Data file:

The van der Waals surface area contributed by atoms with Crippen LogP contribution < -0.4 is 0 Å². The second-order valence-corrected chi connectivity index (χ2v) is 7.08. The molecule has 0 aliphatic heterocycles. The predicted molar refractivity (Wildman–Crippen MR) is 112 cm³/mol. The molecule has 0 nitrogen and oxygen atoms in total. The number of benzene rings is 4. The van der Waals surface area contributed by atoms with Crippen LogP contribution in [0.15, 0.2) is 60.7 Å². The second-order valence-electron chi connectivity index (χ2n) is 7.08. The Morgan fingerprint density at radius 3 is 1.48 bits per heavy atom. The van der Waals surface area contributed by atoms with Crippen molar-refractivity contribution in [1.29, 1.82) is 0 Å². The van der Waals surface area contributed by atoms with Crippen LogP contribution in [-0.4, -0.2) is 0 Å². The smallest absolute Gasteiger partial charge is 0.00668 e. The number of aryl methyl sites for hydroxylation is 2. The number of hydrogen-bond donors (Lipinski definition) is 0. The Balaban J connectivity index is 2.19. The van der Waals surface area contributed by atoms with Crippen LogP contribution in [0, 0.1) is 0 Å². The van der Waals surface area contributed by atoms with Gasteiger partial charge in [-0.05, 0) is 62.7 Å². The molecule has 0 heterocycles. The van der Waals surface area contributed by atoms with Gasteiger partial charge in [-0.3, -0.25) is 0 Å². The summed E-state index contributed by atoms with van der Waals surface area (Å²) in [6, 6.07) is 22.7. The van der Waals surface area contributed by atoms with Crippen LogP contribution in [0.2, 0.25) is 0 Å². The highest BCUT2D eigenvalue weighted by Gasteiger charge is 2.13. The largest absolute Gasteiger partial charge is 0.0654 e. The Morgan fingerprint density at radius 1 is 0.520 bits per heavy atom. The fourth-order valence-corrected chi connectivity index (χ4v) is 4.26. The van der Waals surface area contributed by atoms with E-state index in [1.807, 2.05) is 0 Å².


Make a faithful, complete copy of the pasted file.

The van der Waals surface area contributed by atoms with Crippen LogP contribution < -0.4 is 0 Å². The second-order valence-corrected chi connectivity index (χ2v) is 7.08. The molecule has 0 aliphatic heterocycles. The predicted molar refractivity (Wildman–Crippen MR) is 112 cm³/mol. The molecule has 0 nitrogen and oxygen atoms in total. The number of benzene rings is 4. The van der Waals surface area contributed by atoms with Crippen LogP contribution in [0.15, 0.2) is 60.7 Å². The second-order valence-electron chi connectivity index (χ2n) is 7.08. The Morgan fingerprint density at radius 3 is 1.48 bits per heavy atom. The van der Waals surface area contributed by atoms with Crippen molar-refractivity contribution in [1.29, 1.82) is 0 Å². The van der Waals surface area contributed by atoms with Crippen LogP contribution in [-0.4, -0.2) is 0 Å². The smallest absolute Gasteiger partial charge is 0.00668 e. The number of aryl methyl sites for hydroxylation is 2. The number of hydrogen-bond donors (Lipinski definition) is 0. The Balaban J connectivity index is 2.19. The van der Waals surface area contributed by atoms with Crippen LogP contribution in [0, 0.1) is 0 Å². The van der Waals surface area contributed by atoms with Gasteiger partial charge in [-0.05, 0) is 62.7 Å². The molecule has 0 heterocycles. The van der Waals surface area contributed by atoms with Gasteiger partial charge in [-0.3, -0.25) is 0 Å². The summed E-state index contributed by atoms with van der Waals surface area (Å²) in [6, 6.07) is 22.7. The van der Waals surface area contributed by atoms with Crippen LogP contribution in [0.2, 0.25) is 0 Å². The highest BCUT2D eigenvalue weighted by Gasteiger charge is 2.13. The largest absolute Gasteiger partial charge is 0.0654 e. The Morgan fingerprint density at radius 1 is 0.520 bits per heavy atom. The fourth-order valence-corrected chi connectivity index (χ4v) is 4.26. The van der Waals surface area contributed by atoms with E-state index in [1.807, 2.05) is 0 Å².